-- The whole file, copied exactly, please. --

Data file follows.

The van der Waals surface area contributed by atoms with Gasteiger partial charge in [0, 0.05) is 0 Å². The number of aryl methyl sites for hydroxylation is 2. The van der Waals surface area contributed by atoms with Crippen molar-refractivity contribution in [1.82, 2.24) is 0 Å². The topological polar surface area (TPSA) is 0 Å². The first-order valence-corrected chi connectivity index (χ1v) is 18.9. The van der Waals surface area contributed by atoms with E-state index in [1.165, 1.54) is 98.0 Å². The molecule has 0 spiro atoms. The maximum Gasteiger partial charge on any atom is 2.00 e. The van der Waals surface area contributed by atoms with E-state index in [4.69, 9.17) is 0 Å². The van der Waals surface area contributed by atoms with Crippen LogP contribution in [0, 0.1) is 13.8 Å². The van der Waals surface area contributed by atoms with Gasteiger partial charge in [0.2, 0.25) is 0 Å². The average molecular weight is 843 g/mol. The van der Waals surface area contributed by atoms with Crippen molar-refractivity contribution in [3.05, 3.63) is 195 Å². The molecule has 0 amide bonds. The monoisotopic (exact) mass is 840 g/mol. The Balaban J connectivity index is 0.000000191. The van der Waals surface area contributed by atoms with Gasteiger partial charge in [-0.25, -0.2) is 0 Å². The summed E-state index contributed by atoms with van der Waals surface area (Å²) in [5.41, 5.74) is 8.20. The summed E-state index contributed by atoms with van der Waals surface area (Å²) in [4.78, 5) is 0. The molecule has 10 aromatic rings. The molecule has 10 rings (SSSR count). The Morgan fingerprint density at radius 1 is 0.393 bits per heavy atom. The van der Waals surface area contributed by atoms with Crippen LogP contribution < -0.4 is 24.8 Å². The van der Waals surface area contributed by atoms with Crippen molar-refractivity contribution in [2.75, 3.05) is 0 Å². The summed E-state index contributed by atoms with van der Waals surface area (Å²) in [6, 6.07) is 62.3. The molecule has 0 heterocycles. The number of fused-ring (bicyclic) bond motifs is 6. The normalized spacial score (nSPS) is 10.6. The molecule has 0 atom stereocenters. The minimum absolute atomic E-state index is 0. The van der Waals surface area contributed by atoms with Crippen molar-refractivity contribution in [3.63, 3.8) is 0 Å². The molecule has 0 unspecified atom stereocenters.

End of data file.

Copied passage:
The van der Waals surface area contributed by atoms with Gasteiger partial charge in [0, 0.05) is 0 Å². The number of aryl methyl sites for hydroxylation is 2. The van der Waals surface area contributed by atoms with Crippen molar-refractivity contribution in [1.82, 2.24) is 0 Å². The topological polar surface area (TPSA) is 0 Å². The first-order valence-corrected chi connectivity index (χ1v) is 18.9. The van der Waals surface area contributed by atoms with E-state index in [1.165, 1.54) is 98.0 Å². The molecule has 0 spiro atoms. The maximum Gasteiger partial charge on any atom is 2.00 e. The van der Waals surface area contributed by atoms with E-state index in [4.69, 9.17) is 0 Å². The van der Waals surface area contributed by atoms with Crippen LogP contribution in [0, 0.1) is 13.8 Å². The van der Waals surface area contributed by atoms with Gasteiger partial charge in [0.2, 0.25) is 0 Å². The average molecular weight is 843 g/mol. The van der Waals surface area contributed by atoms with Crippen molar-refractivity contribution in [3.05, 3.63) is 195 Å². The molecule has 0 amide bonds. The monoisotopic (exact) mass is 840 g/mol. The Balaban J connectivity index is 0.000000191. The van der Waals surface area contributed by atoms with Gasteiger partial charge in [-0.25, -0.2) is 0 Å². The summed E-state index contributed by atoms with van der Waals surface area (Å²) in [5.41, 5.74) is 8.20. The summed E-state index contributed by atoms with van der Waals surface area (Å²) in [4.78, 5) is 0. The molecule has 10 aromatic rings. The molecule has 10 rings (SSSR count). The Morgan fingerprint density at radius 1 is 0.393 bits per heavy atom. The van der Waals surface area contributed by atoms with Crippen LogP contribution < -0.4 is 24.8 Å². The van der Waals surface area contributed by atoms with Crippen molar-refractivity contribution in [2.75, 3.05) is 0 Å². The summed E-state index contributed by atoms with van der Waals surface area (Å²) in [6, 6.07) is 62.3. The molecule has 0 heterocycles. The number of fused-ring (bicyclic) bond motifs is 6. The normalized spacial score (nSPS) is 10.6. The molecule has 0 atom stereocenters. The minimum absolute atomic E-state index is 0. The van der Waals surface area contributed by atoms with Crippen molar-refractivity contribution in [3.63, 3.8) is 0 Å². The molecule has 0 unspecified atom stereocenters.